The discovery of a well-preserved juvenile woolly mammoth suggests that ancient humans "stole" mammoths from hunting lions, scientists say.
Bernard Buigues of the Mammuthus organisation acquired the frozen mammoth from tusk hunters in Siberia.
Scientists completed an initial assessment of the animal, known as Yuka, in March this year.
Wounds indicate that both lions and humans may have been involved in the ancient animal's death...
...Lions will usually enter the carcass through the belly, clamp their teeth over the mouth in order to suffocate their prey, and chew at an elephant's muscular trunk.
However, Yuka's trunk is not damaged and there is only slight damage to the hide around the face.
Instead of entering Yuka's body via the belly, there is what Professor Fisher describes as "a bizarre set of damage on the hide".
This includes a "long, straight cut that stretches from the head to the centre of the back" as well as "very unusual patterned openings" into the skin and "scalloped margins" on the upper right-hand flank...
Each scalloped mark on the skin is made up by 15-30 small, serrations that "could be the saw-like motion of a human tool" and there are "some quite striking cut marks" on the leg bones, according to Professor Fisher.
Prof Fisher said they had questioned whether the cuts could have been made more recently.
"We asked the people who found this mammoth multiple times if they had done this. They replied 'No! We did not get our knives out' which suggests we're looking at some sort of interaction of humans, mammoths and lions.
"Were humans using the lions to catch mammoths and then moving the lions off their kill... was that what happened? I don't know but I wouldn't have thought about it without seeing it [the evidence]."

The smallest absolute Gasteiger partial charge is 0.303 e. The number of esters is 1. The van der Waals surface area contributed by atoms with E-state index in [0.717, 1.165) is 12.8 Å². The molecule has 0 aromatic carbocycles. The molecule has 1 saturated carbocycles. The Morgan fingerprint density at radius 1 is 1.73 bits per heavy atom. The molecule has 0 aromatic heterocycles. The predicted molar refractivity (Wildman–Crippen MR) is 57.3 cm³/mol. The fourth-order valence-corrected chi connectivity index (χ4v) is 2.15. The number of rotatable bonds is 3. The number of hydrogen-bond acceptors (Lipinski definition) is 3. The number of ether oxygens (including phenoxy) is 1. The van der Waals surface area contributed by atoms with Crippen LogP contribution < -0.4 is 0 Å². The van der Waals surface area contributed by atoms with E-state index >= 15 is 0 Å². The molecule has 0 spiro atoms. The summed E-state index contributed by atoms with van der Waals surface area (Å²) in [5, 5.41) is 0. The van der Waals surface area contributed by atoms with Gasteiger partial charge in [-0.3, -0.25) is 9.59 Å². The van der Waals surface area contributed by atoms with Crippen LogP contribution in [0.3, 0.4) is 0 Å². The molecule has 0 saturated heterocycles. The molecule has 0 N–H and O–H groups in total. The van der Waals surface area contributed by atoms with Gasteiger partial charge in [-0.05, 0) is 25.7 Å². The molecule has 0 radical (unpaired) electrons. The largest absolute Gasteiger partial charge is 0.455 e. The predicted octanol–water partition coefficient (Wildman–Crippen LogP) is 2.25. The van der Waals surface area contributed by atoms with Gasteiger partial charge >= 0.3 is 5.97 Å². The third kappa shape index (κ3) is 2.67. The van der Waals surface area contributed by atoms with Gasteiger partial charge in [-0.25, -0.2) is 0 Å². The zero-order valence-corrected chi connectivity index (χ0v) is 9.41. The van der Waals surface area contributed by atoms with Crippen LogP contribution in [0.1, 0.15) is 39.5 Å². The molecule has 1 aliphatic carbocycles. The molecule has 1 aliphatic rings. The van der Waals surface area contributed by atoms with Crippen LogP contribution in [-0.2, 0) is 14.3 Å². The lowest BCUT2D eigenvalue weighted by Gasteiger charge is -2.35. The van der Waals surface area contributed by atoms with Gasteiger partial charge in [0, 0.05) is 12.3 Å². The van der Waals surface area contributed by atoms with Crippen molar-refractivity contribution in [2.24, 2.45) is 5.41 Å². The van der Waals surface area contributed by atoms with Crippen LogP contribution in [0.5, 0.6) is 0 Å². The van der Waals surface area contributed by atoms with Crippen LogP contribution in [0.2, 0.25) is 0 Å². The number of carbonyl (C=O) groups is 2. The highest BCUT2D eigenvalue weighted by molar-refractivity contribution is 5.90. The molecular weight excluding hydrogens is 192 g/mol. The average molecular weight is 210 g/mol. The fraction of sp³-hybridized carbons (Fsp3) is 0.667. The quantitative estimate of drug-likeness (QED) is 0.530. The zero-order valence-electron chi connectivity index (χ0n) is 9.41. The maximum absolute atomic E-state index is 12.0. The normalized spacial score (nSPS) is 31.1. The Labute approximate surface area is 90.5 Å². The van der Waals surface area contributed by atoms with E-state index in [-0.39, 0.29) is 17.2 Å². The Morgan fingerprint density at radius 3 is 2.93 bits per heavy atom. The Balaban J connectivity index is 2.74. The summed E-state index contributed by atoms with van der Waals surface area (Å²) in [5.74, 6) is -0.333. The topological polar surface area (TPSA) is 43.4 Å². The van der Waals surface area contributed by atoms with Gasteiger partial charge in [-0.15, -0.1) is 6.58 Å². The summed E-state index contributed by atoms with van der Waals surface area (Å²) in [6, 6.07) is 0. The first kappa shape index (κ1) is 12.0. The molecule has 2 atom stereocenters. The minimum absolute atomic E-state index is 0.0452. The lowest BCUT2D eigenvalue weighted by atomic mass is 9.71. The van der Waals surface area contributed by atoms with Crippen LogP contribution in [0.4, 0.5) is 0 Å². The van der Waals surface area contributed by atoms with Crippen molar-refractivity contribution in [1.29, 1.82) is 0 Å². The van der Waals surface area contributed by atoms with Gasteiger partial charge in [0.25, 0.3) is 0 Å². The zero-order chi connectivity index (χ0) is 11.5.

Supporting this argument, the Dorobo tribe still practise the art of stealing kills from lions in Kenya...
"Each new specimen has something to teach us, but Yuka provides some of the most dramatic evidence yet available for events surrounding the death of a woolly mammoth on the arctic steppes of Siberia..."
Preserved frozen remains of woolly mammoths, with much soft tissue remaining, have been found in the northern parts of Siberia. This is a rare occurrence, essentially requiring the animal to have been buried rapidly in liquid or semi-solids such as silt, mud and icy water, which then froze. This may have occurred in a number of ways. Mammoths may have been trapped in bogs or quicksands and either died of starvation or exposure, or drowning if they sank under the surface. The evidence of undigested food in the stomach and seed pods still in the mouth of many of the specimens suggests neither starvation nor exposure are likely. The maturity of this ingested vegetation places the time period in autumn rather than in spring when flowers would be expected. The animals may have fallen through ice into small ponds or potholes, entombing them. Many are certainly known to have been killed in rivers, perhaps through being swept away by river floods. In one location, by the Berelekh River in Yakutia in Siberia, more than 8,000 bones from at least 140 individual mammoths have been found in a single spot, apparently having been swept there by the current.